Records at the Point Lookout camp include a sutler's receipt dated March 12, 1864 issued to W. T. Bishop by L. H. James, sutler. A sutler was essentially a traveling salesman who visited prison camps to sell various goods to prisoners. Tobacco was a popular item as were patent medicines (usually 40% alcohol), coffee, sewing kits, and suspenders for the illfitting prisoner trousers.
Early in 1864, shortly after William arrived at Point Lookout, camp officials received instructions to present a questionnaire to the prisoners. The questionnaire included four questions, composed by President Lincoln himself, to be asked of each prisoner at the camp. Some 8,000 prisoners were interrogated to determine their allegiance to the U.S. Those prisoners who demonstrated allegiance by answering correctly and then signing an oath were drafted into service by the Union. About one in eight prisoners took the oath, and by late April they were on their way to the frontier to fight hostile Indians. W. T. Bishop refused to take such an oath and instead of fighting Indians or fellow Southerners, he was sent to Fort Delaware on June 23, 1864.
Fort Delaware was located on a small, marshy island in the middle of the Delaware River off the coast of Philadelphia. Overcrowding was a problem, and diseases such as smallpox and dysentery were common. Swampy conditions led to infestations of rats, lice and mosquitoes carrying malaria. But perhaps the greatest hardship was the starvation diet imposed upon the prisoners. In retaliation for the treatment of Union prisoners in Southern prison camps, the officials at Fort Delaware reduced the rations of its Confederate prisoners. Because of the inhumane conditions that existed, Fort Delaware accrued a reputation as being one of the worst Union prison camps.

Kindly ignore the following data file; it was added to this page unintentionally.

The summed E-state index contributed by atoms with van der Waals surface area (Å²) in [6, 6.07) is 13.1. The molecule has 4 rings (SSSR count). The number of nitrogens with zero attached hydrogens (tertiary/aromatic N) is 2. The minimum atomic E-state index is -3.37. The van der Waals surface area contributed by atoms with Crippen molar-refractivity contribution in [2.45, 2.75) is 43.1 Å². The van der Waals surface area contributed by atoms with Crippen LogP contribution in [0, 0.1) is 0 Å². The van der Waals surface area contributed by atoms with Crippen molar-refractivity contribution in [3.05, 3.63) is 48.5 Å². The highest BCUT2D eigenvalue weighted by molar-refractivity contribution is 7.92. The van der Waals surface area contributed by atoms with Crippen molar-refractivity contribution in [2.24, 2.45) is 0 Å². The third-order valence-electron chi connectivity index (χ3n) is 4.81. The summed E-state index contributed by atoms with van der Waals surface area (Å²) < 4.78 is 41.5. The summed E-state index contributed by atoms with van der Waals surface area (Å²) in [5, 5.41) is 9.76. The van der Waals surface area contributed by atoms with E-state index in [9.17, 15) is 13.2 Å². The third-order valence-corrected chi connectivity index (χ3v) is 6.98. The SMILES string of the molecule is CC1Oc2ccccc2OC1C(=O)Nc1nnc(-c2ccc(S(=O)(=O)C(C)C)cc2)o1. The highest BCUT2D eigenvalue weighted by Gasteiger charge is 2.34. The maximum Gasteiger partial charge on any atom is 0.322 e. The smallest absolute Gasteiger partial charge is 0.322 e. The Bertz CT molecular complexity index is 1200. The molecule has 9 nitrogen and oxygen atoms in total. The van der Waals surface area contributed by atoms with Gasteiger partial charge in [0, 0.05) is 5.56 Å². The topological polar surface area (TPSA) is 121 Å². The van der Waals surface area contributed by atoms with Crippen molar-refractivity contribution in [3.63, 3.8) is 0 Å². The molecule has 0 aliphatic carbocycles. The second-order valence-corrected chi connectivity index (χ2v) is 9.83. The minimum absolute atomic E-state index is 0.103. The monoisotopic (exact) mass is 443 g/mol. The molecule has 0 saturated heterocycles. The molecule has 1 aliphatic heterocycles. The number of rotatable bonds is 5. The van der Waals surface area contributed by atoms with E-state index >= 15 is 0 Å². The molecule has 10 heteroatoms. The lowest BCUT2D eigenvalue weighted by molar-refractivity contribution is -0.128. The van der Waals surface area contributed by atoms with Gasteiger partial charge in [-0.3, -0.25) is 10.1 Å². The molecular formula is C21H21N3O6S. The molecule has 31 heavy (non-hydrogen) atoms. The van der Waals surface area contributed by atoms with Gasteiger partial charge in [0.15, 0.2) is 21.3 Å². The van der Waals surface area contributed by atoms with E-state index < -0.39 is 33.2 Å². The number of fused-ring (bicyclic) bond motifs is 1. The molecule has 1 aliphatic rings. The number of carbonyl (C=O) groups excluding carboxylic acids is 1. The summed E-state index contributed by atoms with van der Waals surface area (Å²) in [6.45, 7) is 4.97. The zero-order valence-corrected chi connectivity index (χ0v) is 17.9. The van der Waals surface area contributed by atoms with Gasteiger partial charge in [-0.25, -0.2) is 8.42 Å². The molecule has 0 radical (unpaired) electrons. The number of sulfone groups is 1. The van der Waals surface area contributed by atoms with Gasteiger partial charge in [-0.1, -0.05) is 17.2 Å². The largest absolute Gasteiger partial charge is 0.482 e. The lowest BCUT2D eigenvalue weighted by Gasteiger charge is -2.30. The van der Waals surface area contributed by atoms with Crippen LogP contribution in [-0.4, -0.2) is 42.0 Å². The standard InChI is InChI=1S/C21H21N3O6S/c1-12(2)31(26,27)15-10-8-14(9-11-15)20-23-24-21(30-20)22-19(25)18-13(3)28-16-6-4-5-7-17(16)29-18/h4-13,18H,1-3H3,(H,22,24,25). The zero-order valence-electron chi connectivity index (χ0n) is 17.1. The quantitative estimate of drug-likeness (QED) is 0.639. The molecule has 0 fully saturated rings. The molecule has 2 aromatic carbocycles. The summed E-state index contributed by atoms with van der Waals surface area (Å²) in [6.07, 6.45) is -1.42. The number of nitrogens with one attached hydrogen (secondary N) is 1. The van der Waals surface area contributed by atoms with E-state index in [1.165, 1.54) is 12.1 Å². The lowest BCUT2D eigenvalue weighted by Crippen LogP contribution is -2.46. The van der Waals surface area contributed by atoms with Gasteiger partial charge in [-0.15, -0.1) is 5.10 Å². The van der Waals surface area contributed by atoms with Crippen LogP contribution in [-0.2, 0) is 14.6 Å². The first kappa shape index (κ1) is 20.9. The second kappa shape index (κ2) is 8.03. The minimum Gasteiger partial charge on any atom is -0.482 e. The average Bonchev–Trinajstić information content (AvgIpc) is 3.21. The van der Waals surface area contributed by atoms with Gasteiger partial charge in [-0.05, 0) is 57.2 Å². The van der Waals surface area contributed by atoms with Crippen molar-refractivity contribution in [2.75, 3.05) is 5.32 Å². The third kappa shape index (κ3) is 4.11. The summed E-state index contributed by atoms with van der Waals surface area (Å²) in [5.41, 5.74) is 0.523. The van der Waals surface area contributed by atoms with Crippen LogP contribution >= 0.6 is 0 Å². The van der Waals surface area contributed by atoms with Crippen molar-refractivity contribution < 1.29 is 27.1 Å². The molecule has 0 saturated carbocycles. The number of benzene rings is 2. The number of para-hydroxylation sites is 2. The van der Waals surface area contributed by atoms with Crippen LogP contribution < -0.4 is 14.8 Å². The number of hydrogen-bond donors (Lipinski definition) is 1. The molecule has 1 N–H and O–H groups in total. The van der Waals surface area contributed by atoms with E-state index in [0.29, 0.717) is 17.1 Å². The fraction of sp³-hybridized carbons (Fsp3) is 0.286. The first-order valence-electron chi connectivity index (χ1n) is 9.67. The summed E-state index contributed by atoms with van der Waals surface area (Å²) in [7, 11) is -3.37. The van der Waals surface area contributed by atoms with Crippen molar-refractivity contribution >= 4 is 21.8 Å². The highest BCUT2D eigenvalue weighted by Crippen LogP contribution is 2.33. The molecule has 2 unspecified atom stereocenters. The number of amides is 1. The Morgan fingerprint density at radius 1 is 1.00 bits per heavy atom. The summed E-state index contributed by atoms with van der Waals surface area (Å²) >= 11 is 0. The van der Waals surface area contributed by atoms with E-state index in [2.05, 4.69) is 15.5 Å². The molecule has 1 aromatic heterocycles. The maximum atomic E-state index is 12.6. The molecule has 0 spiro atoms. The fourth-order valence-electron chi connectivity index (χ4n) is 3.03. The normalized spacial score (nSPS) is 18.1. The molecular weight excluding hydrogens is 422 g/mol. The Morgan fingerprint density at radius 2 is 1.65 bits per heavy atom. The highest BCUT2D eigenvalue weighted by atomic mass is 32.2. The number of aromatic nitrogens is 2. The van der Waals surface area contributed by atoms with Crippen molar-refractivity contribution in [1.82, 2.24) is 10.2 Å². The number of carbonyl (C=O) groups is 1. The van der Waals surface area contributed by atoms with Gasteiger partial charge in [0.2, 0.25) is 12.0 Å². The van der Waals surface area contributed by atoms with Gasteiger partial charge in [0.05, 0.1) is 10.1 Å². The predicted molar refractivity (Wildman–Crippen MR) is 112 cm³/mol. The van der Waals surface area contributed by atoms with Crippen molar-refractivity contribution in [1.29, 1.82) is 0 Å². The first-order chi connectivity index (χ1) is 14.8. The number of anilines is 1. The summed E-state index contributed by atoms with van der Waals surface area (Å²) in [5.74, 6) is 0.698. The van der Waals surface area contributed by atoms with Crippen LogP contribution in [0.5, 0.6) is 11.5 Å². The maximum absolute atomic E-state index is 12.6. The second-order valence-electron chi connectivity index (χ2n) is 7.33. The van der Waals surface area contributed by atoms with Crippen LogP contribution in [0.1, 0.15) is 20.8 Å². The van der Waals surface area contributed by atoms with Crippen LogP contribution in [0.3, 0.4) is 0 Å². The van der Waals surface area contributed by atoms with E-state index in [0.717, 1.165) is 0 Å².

One prisoner wrote that he was so nearly starved that he went from weighing 140 pounds to 80 pounds. Rations were usually one-fourth to one-half pound of bread twice a day, occasionally an Irish potato, and about one mouthful of meat some days. The "soup was slop… filled with white worms a half-inch long." Water was another problem, often putrefied and contaminated with tadpoles, dead fishes and leaves, the smell of which was "enough to revolt the stomach." Adding insult to injury, the commander of the prison, General Albin F. Schoepf made life even more miserable for the inmates. Schoepf was a socialist from Hungary who participated in the socialist revolution in 1848 in Europe. Called "General Terror," he was dreaded by the Confederate prisoners whose diaries told tales of his ordering the shooting of a prisoner who moved too slowly and other horrible stories. Schoepf and his assistants delighted in eating fresh fruit in front of the prisoners and watching them scramble for the peels that were thrown their way. Occasionally Union soldiers would yell "rat call" and prisoners would scramble for rats that the soldiers would throw down to them. The lucky prisoners would clean their rat, soak it in salt water and fry it up. The rat was "tender and not unpleasant to the taste."
William was held at Fort Delaware about two months so he did not endure a lengthy torture at the camp, but the conditions ahead of him were about to worsen beyond imagination as he becomes of the Immortal 600. Come back tomorrow for the rest of the story.
Posted by Mona Robinson Mills at 6:56 AM